This article explores the ways in which former Zimbabwean soldiers, exiled in South Africa, maintain and reuse their military-trained bodies and skills for survival, through practices of ‘soldiering’.
Through military training, soldiers’ bodies are shaped and prepared for war and military-related duties. In the context these former Zimbabwean soldiers find themselves—that of desertion and ‘underground life’ in exile in South Africa—their military-trained bodies and military skills are their only resource. In this article, we explore the ways in which former soldiers maintain and ‘reuse’ their military-trained bodies in South Africa for survival, in a context of high unemployment and a violent, inner-city environment.We look at their social world and practices of soldiering—a term that refers to the specific forms of their social interaction in exile, through which they keep their memories of their military past alive. By attending to their subjectivities and the endurance of their masculine military identities and bodies, we aim to contribute to the discussion on demilitarization, which has largely focused on the failure of models of intervention to assist ex-combatants in post conflict contexts.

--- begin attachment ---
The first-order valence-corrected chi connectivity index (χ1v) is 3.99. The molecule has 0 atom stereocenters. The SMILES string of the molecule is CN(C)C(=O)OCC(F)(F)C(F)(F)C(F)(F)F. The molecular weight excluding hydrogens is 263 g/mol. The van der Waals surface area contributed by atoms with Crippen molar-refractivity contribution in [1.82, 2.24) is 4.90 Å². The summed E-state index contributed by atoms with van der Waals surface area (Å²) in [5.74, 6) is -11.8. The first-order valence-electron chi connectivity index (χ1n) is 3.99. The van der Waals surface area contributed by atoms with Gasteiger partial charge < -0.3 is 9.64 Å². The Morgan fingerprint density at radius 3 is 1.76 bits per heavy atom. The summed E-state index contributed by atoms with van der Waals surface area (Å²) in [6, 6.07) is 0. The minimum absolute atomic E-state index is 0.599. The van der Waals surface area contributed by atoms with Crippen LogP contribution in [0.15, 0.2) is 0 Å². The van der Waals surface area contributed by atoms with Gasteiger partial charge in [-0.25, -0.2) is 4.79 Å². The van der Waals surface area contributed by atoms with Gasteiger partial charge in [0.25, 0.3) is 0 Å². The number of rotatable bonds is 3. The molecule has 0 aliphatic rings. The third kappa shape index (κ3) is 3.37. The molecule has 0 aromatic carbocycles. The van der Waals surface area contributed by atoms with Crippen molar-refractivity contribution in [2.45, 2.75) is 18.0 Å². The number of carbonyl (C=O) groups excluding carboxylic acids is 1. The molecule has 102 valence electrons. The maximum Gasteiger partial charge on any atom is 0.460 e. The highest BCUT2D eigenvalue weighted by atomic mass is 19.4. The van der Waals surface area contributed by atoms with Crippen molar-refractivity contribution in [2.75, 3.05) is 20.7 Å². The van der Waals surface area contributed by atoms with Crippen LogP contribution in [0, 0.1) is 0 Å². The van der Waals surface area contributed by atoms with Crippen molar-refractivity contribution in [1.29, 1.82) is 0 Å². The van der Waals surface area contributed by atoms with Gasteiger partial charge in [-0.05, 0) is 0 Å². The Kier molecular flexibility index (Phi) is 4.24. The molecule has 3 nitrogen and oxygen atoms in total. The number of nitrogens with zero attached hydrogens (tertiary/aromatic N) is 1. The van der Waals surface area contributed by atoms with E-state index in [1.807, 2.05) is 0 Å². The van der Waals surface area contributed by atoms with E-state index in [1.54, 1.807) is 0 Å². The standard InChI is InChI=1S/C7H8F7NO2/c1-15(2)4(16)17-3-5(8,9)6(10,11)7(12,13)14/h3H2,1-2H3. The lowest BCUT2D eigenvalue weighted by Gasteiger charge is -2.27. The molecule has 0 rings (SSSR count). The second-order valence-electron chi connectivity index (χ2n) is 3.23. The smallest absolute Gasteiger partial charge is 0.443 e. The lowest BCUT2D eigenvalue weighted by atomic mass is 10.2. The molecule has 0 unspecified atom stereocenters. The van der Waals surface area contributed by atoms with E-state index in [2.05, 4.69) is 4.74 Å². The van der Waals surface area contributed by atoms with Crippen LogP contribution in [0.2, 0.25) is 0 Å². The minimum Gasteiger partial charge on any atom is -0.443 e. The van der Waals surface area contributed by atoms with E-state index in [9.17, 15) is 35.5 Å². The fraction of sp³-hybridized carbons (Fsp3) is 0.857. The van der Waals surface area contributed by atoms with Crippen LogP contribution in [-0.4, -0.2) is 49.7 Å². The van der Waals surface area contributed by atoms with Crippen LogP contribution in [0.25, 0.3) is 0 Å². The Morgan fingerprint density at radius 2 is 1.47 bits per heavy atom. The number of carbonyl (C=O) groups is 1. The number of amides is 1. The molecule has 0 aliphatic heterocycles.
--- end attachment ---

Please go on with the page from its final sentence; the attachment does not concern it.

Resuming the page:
Maringira, G. and Carrasco, L. N., 2015. “Once a Soldier, a Soldier Forever”: Exiled Zimbabwean Soldiers in South Africa. Medical Anthropology, 34(4), pp. 319-335. DOI: 10.1080/01459740.2015.1038344